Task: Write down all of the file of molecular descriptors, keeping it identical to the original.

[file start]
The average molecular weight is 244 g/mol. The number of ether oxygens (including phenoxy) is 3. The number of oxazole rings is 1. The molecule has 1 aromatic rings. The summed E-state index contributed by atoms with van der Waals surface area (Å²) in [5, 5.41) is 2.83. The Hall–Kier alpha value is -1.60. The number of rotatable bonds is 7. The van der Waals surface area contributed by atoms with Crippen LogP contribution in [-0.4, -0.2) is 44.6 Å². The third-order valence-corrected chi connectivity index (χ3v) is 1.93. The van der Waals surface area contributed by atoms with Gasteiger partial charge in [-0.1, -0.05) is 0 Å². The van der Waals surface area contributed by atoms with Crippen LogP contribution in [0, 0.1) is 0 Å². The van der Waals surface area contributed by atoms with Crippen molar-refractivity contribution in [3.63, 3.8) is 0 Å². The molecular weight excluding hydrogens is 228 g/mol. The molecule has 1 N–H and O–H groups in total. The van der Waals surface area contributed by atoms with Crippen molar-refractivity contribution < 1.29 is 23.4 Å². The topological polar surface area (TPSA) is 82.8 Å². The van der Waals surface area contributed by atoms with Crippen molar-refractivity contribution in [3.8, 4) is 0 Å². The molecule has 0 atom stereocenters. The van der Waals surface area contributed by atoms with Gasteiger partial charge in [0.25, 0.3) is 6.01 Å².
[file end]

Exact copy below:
The average molecular weight is 244 g/mol. The number of ether oxygens (including phenoxy) is 3. The number of oxazole rings is 1. The molecule has 1 aromatic rings. The summed E-state index contributed by atoms with van der Waals surface area (Å²) in [5, 5.41) is 2.83. The Hall–Kier alpha value is -1.60. The number of rotatable bonds is 7. The van der Waals surface area contributed by atoms with Crippen LogP contribution in [-0.4, -0.2) is 44.6 Å². The third-order valence-corrected chi connectivity index (χ3v) is 1.93. The van der Waals surface area contributed by atoms with Gasteiger partial charge in [-0.1, -0.05) is 0 Å². The van der Waals surface area contributed by atoms with Crippen LogP contribution in [0, 0.1) is 0 Å². The van der Waals surface area contributed by atoms with Crippen molar-refractivity contribution in [3.63, 3.8) is 0 Å². The molecular weight excluding hydrogens is 228 g/mol. The molecule has 1 N–H and O–H groups in total. The van der Waals surface area contributed by atoms with Crippen molar-refractivity contribution < 1.29 is 23.4 Å². The topological polar surface area (TPSA) is 82.8 Å². The van der Waals surface area contributed by atoms with Crippen molar-refractivity contribution in [3.8, 4) is 0 Å². The molecule has 0 atom stereocenters. The van der Waals surface area contributed by atoms with Gasteiger partial charge in [0.25, 0.3) is 6.01 Å².